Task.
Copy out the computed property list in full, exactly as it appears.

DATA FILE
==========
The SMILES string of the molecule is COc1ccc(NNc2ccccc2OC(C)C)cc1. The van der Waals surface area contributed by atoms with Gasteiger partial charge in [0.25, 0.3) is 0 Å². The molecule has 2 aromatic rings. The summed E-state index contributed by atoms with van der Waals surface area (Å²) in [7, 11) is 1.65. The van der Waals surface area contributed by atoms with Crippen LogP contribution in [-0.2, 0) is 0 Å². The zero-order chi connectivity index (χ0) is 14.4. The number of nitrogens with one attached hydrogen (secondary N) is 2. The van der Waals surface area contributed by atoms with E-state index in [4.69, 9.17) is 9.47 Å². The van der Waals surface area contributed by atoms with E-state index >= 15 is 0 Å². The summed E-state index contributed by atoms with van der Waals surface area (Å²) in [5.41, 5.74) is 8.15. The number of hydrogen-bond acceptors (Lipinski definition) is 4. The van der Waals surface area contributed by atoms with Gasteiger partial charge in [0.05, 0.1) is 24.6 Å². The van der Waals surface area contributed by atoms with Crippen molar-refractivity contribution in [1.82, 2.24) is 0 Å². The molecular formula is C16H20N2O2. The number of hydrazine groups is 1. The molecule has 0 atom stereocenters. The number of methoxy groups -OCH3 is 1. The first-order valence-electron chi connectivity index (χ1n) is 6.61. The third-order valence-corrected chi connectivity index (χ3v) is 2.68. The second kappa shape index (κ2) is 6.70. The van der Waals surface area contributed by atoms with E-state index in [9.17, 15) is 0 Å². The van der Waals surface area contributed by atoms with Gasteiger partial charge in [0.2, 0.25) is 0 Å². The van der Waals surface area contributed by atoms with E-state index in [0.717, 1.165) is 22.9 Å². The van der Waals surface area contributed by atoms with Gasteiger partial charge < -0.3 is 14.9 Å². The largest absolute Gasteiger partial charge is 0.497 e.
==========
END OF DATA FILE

The SMILES string of the molecule is COc1ccc(NNc2ccccc2OC(C)C)cc1. The van der Waals surface area contributed by atoms with Gasteiger partial charge in [0.25, 0.3) is 0 Å². The molecule has 2 aromatic rings. The summed E-state index contributed by atoms with van der Waals surface area (Å²) in [7, 11) is 1.65. The van der Waals surface area contributed by atoms with Crippen LogP contribution in [-0.2, 0) is 0 Å². The zero-order chi connectivity index (χ0) is 14.4. The number of nitrogens with one attached hydrogen (secondary N) is 2. The van der Waals surface area contributed by atoms with E-state index in [4.69, 9.17) is 9.47 Å². The van der Waals surface area contributed by atoms with E-state index >= 15 is 0 Å². The summed E-state index contributed by atoms with van der Waals surface area (Å²) in [5.41, 5.74) is 8.15. The number of hydrogen-bond acceptors (Lipinski definition) is 4. The van der Waals surface area contributed by atoms with Gasteiger partial charge in [0.05, 0.1) is 24.6 Å². The van der Waals surface area contributed by atoms with Crippen molar-refractivity contribution in [1.82, 2.24) is 0 Å². The molecular formula is C16H20N2O2. The number of hydrazine groups is 1. The molecule has 0 atom stereocenters. The number of methoxy groups -OCH3 is 1. The first-order valence-electron chi connectivity index (χ1n) is 6.61. The third-order valence-corrected chi connectivity index (χ3v) is 2.68. The second kappa shape index (κ2) is 6.70. The van der Waals surface area contributed by atoms with E-state index in [9.17, 15) is 0 Å². The van der Waals surface area contributed by atoms with Gasteiger partial charge in [0.2, 0.25) is 0 Å². The van der Waals surface area contributed by atoms with E-state index in [0.717, 1.165) is 22.9 Å². The van der Waals surface area contributed by atoms with Gasteiger partial charge < -0.3 is 14.9 Å². The largest absolute Gasteiger partial charge is 0.497 e.